First-Ever 2D Single-Atom Layer of Gold Created Using 100-Year-Old Japanese Etching Technique

Research scientists from Linköping University (LiU) in Sweden say they have created the first two-dimensional single-atom layer of gold using a technique perfected by Japanese smiths over 100 years ago. Dubbed “goldene” in reference to the popular single-atom carbon material graphene that essentially kicked off the 2D materials revolution, the breakthrough material could possess a large number of exotic properties like those found in other single-atom 2D materials.

The researchers behind the first-ever accomplishment also say they believe goldene could also offer several immediate applications. These include new methods for harvesting energy, catalysis for hydrogen generation, carbon conversion, water purification, or even the manufacture of customized chemicals.

Material Challenges Preventing the Creation of a Single-Atom Layer of Gold

In their published study outlining their achievement, the LiU researchers explain how previous attempts to create single-atom layer gold have failed. The most common issue, they explain, is the fact that individual gold atoms tend to clump together, resulting in a 3D glob of gold instead of a smooth 2D sheet. Nonetheless, researchers have still tried to create 2D gold sheets due to the unique properties and myriad potential applications that 2D materials, especially metals, offer.

“If you make a material extremely thin, something extraordinary happens – as with graphene,” explained Shun Kashiwaya, a researcher at the Materials Design Division at LiU. “The same thing happens with gold.”

Surprisingly, Lars Hultman, a professor of thin film physics at LiU, admits that the research team didn’t actually set out to create a single-atom layer of gold. Instead, they stumbled upon the material during another experiment.

“We had created the base material with completely different applications in mind,” Hultman explained. “We started with an electrically conductive ceramics called titanium silicon carbide, where silicon is in thin layers. Then the idea was to coat the material with gold to make a contact.”

To the researchers’ surprise, they didn’t end up with gold-plated titanium silicon carbide. Instead, their base material underwent a chemical process known as “intercalation,” where one material in a layered structure is replaced by another.

“When we exposed the component to high temperature, the silicon layer was replaced by gold inside the base material,” said Hultman.

In effect, the researchers had turned their titanium silicon carbide into titanium gold carbide. Of course, researchers already had this material available to them. However, the team’s fabrication process triggered the idea of using titanium gold carbide to create a single-atom layer of gold.

single-atom layer of gold
For the first time, scientists have managed to create sheets of gold only a single atom layer thick. CREDIT: Olov Planthaber.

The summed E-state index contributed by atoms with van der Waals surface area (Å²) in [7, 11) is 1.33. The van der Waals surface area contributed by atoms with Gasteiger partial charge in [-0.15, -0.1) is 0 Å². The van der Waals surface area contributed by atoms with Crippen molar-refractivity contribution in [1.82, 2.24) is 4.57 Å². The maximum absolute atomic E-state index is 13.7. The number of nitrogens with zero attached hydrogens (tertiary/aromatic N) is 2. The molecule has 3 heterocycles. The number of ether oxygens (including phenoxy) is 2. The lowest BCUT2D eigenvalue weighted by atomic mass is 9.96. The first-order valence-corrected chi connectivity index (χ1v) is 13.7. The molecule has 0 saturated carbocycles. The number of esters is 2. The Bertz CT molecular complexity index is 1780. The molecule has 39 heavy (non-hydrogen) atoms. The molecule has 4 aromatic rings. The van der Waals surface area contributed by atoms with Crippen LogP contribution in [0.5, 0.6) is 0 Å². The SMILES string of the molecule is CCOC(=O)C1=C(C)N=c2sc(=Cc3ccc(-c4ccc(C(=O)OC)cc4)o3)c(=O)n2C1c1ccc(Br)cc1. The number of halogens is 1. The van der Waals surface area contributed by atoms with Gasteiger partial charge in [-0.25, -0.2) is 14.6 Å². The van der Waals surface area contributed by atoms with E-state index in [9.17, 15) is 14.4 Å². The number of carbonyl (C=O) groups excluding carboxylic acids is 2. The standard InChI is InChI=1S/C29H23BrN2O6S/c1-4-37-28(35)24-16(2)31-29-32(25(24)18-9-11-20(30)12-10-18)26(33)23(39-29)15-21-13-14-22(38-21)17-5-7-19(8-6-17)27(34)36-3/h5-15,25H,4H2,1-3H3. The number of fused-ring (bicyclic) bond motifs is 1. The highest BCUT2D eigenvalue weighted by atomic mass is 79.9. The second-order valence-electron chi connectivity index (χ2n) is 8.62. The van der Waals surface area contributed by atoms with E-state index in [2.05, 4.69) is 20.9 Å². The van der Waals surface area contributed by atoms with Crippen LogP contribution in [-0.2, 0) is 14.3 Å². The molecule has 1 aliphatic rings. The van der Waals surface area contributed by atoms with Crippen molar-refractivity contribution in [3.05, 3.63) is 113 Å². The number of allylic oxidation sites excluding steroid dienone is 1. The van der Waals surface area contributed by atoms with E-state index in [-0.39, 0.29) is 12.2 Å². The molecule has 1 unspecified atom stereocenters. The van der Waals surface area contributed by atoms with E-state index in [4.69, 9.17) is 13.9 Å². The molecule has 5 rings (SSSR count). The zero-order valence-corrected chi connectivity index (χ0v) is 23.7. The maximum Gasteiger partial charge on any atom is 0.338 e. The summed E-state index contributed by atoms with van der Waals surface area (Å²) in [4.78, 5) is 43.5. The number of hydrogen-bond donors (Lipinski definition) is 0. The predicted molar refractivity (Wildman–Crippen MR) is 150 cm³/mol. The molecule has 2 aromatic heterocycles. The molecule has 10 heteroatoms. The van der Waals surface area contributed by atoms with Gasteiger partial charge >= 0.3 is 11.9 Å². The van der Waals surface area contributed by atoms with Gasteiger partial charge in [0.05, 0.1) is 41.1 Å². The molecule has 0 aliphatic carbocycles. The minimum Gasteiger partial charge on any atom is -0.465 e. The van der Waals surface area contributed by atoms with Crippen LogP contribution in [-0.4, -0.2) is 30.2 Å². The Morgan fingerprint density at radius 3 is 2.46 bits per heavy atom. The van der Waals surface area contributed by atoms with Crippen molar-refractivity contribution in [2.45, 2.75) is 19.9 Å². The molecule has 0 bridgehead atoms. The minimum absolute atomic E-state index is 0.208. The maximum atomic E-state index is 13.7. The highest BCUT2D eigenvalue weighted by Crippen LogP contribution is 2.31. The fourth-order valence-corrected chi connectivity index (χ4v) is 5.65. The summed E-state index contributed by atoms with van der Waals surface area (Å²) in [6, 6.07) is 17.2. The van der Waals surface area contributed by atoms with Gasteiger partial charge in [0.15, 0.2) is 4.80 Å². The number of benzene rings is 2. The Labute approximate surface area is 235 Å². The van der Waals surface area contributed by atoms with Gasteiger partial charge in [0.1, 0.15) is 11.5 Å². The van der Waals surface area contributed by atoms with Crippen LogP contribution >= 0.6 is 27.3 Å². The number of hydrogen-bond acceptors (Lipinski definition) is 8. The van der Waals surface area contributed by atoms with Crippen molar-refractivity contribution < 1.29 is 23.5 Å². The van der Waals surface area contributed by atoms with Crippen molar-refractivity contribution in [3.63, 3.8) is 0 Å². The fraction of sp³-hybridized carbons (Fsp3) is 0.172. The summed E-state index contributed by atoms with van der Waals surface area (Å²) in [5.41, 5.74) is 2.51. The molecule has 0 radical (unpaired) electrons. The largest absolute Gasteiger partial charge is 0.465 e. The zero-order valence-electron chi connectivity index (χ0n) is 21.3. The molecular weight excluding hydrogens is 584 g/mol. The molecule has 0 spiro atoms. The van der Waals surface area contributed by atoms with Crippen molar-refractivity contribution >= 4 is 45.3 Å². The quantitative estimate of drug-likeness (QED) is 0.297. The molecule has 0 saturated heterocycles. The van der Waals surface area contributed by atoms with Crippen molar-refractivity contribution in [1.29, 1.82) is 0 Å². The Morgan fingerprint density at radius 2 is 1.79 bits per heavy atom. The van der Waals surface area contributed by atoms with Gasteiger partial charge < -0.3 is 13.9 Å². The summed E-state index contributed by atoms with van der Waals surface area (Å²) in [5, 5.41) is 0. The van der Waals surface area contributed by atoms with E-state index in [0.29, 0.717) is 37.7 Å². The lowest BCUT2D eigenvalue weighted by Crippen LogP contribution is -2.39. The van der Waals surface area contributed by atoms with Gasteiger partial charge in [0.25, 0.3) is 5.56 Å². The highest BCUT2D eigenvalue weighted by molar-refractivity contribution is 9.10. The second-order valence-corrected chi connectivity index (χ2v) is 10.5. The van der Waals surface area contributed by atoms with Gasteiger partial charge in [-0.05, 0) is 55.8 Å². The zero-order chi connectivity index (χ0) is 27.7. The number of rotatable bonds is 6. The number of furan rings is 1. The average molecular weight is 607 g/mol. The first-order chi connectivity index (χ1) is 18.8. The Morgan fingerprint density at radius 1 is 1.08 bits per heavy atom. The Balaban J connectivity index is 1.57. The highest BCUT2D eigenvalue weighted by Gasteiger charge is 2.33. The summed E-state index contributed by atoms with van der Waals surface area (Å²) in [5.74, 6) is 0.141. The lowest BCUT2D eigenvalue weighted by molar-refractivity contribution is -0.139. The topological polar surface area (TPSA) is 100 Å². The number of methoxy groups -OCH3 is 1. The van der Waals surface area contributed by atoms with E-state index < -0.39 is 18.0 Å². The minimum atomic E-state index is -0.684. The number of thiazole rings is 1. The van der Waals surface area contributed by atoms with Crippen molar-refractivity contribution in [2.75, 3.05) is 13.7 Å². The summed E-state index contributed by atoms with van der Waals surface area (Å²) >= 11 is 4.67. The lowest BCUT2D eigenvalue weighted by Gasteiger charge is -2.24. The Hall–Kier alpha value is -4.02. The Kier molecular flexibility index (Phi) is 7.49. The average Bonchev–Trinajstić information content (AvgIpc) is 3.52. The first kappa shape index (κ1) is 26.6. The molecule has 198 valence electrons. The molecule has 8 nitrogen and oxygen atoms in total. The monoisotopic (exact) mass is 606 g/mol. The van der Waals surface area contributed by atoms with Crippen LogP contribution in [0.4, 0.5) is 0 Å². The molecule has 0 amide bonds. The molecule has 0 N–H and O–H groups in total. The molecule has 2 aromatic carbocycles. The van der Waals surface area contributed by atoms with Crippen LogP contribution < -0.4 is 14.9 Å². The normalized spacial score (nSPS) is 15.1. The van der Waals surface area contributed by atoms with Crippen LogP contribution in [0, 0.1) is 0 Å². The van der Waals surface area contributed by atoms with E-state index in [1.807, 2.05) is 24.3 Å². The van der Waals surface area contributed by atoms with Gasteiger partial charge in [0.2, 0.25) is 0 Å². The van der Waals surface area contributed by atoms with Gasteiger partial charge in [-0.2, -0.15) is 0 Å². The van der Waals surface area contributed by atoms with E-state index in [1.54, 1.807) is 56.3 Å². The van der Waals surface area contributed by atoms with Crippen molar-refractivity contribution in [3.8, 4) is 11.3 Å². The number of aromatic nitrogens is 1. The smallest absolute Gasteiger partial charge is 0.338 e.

Single-Atom Layer of Gold Is Best Made In the Dark

Armed with their process of creating titanium gold carbide and a goal of using it to create 2D gold, the LiU team looked for ways to “etch out” the other materials until only the layer of gold atoms remained. They hoped the solution lay in an over 100-year-old technique used by Japanese smiths to etch metals for things like art and knife making, called Murakami’s reagent. While the process immediately showed promise, the researchers said that finding the exact formula involved a lot of trial and error.

“I tried different concentrations of Murakami’s reagent and different time spans for etching,” said Kashiways. “One day, one week, one month, several months.” After various levels of success, the materials scientist quickly determined that the lower the concentration of the etching agent and the longer the etching process, the closer they got to their ultimate goal.

“But it still wasn’t enough,” Kashiwaya explained.

The team soon figured out that the process was more successful if it was done in the dark. That’s because light hitting Murakami’s reagent can produce cyanide, which dissolves gold. When trying to create a 2D gold sheet, having it dissolve is clearly an unwanted result.

Fortunately, and as hoped, the change proved successful. The dark environment prevented the dissolution of the gold, and as the etched titanium gold carbide slowly dissolved away, the desired single-atom layer of gold was left behind. To stabilize the 2D gold and prevent it from rolling up, the team also added a single molecule layer of a surfactant.

“The (resulting) goldene sheets are in a solution, a bit like cornflakes in milk,” said Kashiwaya of his team’s single-atom layer of gold. “Using a type of “sieve”, we can collect the gold and examine it using an electron microscope to confirm that we have succeeded. Which we have.”

Potential Applications Include Energy Harvesting and Water Purification

Up next, the LiU researchers say they are hoping to look into using their process to create 2D sheets from other noble metals. In the meantime, they are also celebrating their first-ever creation of 2D gold sheets, which they believe could not only dramatically reduce the amount of gold needed in current material configurations but could also offer a wide range of commercial and industrial applications.

The research team explains, “Future applications could include carbon dioxide conversion, hydrogen-generating catalysis, selective production of value-added chemicals, hydrogen production, water purification, communication, and much more.”

 Christopher Plain is a Science Fiction and Fantasy novelist and Head Science Writer at The Debrief. Follow and connect with him on X, learn about his books at, or email him directly at